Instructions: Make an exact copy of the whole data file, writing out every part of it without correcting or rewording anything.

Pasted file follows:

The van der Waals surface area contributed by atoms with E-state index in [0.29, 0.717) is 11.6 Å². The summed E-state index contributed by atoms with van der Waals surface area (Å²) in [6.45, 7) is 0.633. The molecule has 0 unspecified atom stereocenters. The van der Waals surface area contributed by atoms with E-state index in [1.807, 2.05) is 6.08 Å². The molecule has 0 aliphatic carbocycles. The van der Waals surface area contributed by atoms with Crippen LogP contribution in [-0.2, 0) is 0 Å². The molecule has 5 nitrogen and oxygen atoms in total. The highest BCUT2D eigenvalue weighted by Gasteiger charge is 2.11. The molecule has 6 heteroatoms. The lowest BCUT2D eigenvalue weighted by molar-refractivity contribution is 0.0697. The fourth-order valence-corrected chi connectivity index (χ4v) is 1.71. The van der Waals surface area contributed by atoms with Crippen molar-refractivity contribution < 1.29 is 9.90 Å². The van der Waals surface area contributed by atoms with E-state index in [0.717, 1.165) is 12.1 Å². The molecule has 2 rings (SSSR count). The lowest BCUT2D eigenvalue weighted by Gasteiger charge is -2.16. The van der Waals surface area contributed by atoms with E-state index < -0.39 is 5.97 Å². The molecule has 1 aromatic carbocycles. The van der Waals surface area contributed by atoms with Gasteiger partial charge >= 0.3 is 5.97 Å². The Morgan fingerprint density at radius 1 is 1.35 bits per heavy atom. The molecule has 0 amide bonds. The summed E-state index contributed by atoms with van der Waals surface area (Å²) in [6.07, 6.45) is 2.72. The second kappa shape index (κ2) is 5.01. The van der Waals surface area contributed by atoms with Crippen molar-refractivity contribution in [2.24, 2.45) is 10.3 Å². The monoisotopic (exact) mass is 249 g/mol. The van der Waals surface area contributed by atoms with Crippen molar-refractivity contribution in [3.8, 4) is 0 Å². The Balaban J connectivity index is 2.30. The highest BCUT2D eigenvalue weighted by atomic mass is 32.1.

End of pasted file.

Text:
The van der Waals surface area contributed by atoms with E-state index in [0.29, 0.717) is 11.6 Å². The summed E-state index contributed by atoms with van der Waals surface area (Å²) in [6.45, 7) is 0.633. The molecule has 0 unspecified atom stereocenters. The van der Waals surface area contributed by atoms with E-state index in [1.807, 2.05) is 6.08 Å². The molecule has 0 aliphatic carbocycles. The van der Waals surface area contributed by atoms with Crippen LogP contribution in [-0.2, 0) is 0 Å². The molecule has 5 nitrogen and oxygen atoms in total. The highest BCUT2D eigenvalue weighted by Gasteiger charge is 2.11. The molecule has 6 heteroatoms. The lowest BCUT2D eigenvalue weighted by molar-refractivity contribution is 0.0697. The fourth-order valence-corrected chi connectivity index (χ4v) is 1.71. The van der Waals surface area contributed by atoms with Crippen molar-refractivity contribution < 1.29 is 9.90 Å². The van der Waals surface area contributed by atoms with E-state index in [0.717, 1.165) is 12.1 Å². The molecule has 2 rings (SSSR count). The lowest BCUT2D eigenvalue weighted by Gasteiger charge is -2.16. The van der Waals surface area contributed by atoms with E-state index < -0.39 is 5.97 Å². The molecule has 1 aromatic carbocycles. The van der Waals surface area contributed by atoms with Gasteiger partial charge >= 0.3 is 5.97 Å². The Morgan fingerprint density at radius 1 is 1.35 bits per heavy atom. The molecule has 0 amide bonds. The summed E-state index contributed by atoms with van der Waals surface area (Å²) in [6.07, 6.45) is 2.72. The second kappa shape index (κ2) is 5.01. The van der Waals surface area contributed by atoms with Crippen molar-refractivity contribution in [2.24, 2.45) is 10.3 Å². The monoisotopic (exact) mass is 249 g/mol. The van der Waals surface area contributed by atoms with Crippen molar-refractivity contribution in [3.8, 4) is 0 Å². The Balaban J connectivity index is 2.30. The highest BCUT2D eigenvalue weighted by atomic mass is 32.1.